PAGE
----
1.4. HGF/MET Deregulation in GBM

Under normal conditions, HGF-induced MET activation is regulated by paracrine ligand delivery, ligand activation and ligand activated receptor internalization and degradation. Given the many molecular effectors that are known to enter into or result from MET recruitment, there are many mechanisms that lead to aberrant MET signaling including: overexpression of MET, elevated paracrine or autocrine ligand production, constitutive MET activation in the absence of MET gene amplification, and MET mutations [31]. Complications also arise from the fact that HGF/MET are highly expressed in GBM with expression correlating with grade [11]; indeed, this is compounded by co-expression of a HGF activator, a serine proteinase referred to as HGF activator (HGFA) [32], reinforcing an autocrine loop in highly malignant GBM [33]. Ultimately, the intrinsic feedback loop can amplify or promote the drivers of GBM through various mechanisms including inducing cell cycle progression, cell migration, invasion and angiogenesis and inhibition of apoptosis (Figure 3) [11].

1.5. HGF/MET Functions and Modes of Action in GBM

1.5.1. Cell Cycle Regulation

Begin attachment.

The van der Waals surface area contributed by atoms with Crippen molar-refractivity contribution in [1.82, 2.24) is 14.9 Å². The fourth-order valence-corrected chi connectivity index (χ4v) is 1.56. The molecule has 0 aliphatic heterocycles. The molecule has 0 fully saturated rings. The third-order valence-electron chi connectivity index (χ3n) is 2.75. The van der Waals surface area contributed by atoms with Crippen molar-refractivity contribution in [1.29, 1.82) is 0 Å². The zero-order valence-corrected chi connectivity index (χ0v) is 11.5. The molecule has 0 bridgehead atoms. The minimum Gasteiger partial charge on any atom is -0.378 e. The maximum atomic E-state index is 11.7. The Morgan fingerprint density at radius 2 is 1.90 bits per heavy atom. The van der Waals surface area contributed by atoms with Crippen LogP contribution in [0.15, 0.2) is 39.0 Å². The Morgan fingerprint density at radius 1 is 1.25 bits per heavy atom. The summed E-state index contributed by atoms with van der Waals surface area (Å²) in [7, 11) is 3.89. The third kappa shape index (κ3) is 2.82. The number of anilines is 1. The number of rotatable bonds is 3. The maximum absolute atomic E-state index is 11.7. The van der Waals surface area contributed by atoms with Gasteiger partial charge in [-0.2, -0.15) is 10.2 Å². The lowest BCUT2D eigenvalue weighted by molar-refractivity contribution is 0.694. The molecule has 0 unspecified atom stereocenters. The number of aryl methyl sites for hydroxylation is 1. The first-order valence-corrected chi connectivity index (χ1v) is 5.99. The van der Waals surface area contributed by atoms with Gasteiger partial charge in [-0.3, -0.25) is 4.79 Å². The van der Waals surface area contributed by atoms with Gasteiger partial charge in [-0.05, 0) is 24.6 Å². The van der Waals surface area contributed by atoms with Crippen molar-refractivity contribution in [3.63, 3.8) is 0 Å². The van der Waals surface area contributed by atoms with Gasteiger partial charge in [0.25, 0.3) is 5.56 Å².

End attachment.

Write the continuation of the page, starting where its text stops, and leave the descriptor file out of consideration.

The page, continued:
A well-known mechanism of transformation is the ability of the cell to by-pass the critical cell cycle check point machinery and to advance into pro-growth processes; in particular, the main obstacle to clear is the G1 phase checkpoint, monitored by p53, where DNA integrity is assessed before replication. The p53 pathway is commonly dysregulated in GBM, where mutations or loss of p53 are common in secondary GBM and are present less frequently in primary GBM. Since p53 responds to DNA damage by inducing cell cycle arrest and apoptosis, loss or loss of function mutations of this tumor suppressor leads to deregulation of the cell cycle and enhanced tumor cell growth [34]. The HGF/MET signaling axis convenes with effectors on the p53 pathway through its regulation of p27, E2F-1 and c-Myc. HGF/MET not only prevents the accumulation of p27, a cyclin-dependent kinase (CDK) inhibitor, but also promotes its degradation allowing cell cycle progression in GBM cells, further driving malignancy. In addition, HGF can transcriptionally upregulate c-Myc, overexpression of which mediates G1/S transition irrespective of p27 [35]. HGF/MET’s involvement with E2F-1 also implicates its binding with RB, a well-known tumor suppressor. Under normal conditions, RB binds to and inhibits several transcription factors leading to cell cycle arrest and cell death; however, in GBM, loss of expression or mutation in RB leads to uncontrolled cell growth [34].